The Scrawny Mackerel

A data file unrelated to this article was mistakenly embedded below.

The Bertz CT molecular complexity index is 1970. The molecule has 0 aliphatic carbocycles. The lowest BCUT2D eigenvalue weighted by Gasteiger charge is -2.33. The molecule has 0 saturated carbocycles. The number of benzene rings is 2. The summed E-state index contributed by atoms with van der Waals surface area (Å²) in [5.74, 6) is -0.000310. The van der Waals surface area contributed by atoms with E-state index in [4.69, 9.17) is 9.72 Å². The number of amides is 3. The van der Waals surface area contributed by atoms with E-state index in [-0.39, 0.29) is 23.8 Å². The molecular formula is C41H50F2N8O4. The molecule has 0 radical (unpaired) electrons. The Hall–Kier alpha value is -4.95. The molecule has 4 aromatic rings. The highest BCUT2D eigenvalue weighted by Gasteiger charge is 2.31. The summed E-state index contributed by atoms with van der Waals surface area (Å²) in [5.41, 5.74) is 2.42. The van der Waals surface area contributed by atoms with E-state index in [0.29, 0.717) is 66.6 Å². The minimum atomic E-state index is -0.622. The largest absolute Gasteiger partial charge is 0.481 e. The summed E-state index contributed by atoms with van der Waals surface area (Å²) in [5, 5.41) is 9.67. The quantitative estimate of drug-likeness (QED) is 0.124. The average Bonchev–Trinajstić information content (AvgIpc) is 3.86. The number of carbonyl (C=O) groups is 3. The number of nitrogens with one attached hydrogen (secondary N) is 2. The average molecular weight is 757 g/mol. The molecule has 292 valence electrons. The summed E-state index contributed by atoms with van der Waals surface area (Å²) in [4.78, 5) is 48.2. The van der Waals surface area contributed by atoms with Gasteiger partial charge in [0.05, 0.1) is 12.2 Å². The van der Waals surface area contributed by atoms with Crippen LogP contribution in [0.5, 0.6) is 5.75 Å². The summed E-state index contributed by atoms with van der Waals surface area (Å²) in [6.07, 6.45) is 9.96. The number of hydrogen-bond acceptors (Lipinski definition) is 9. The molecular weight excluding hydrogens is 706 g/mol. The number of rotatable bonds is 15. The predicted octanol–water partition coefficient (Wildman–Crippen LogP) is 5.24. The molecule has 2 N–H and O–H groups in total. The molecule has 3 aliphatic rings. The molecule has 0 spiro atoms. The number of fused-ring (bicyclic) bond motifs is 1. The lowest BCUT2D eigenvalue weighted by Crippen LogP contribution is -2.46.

In the north, they eat golden ammonia fish, black creosote eels, and mercurial prawns. Clouds are chimercal; water and stone is chemical. They sleep on gravel, and bandage their own wounds. They mine the endless snow and rain, and sometimes summer butterflies. They smoke their straw. In the northern seas, the oarsmen tell the tale of the scrawny mackerel. The mackerel lost its friends and family at a young age, and found it difficult to survive in the black waters. It went to a distant shore and met a marlin. It asked the marlin some questions about sea life. The marlin explained that the world was always eating itself. One had to beware of lying flora and destructive minerals. One was forever caught between the two. The marlin began to talk and to talk, weaving tale after tale to illustrate his points until the mackerel fell asleep. Suddenly the marlin swallowed it whole. Inside the belly of the marlin, the scrawny mackerel woke up in a dark, rosy twilight of brine and acid. It was not the end though. It would have to eat its way out of the eating. 

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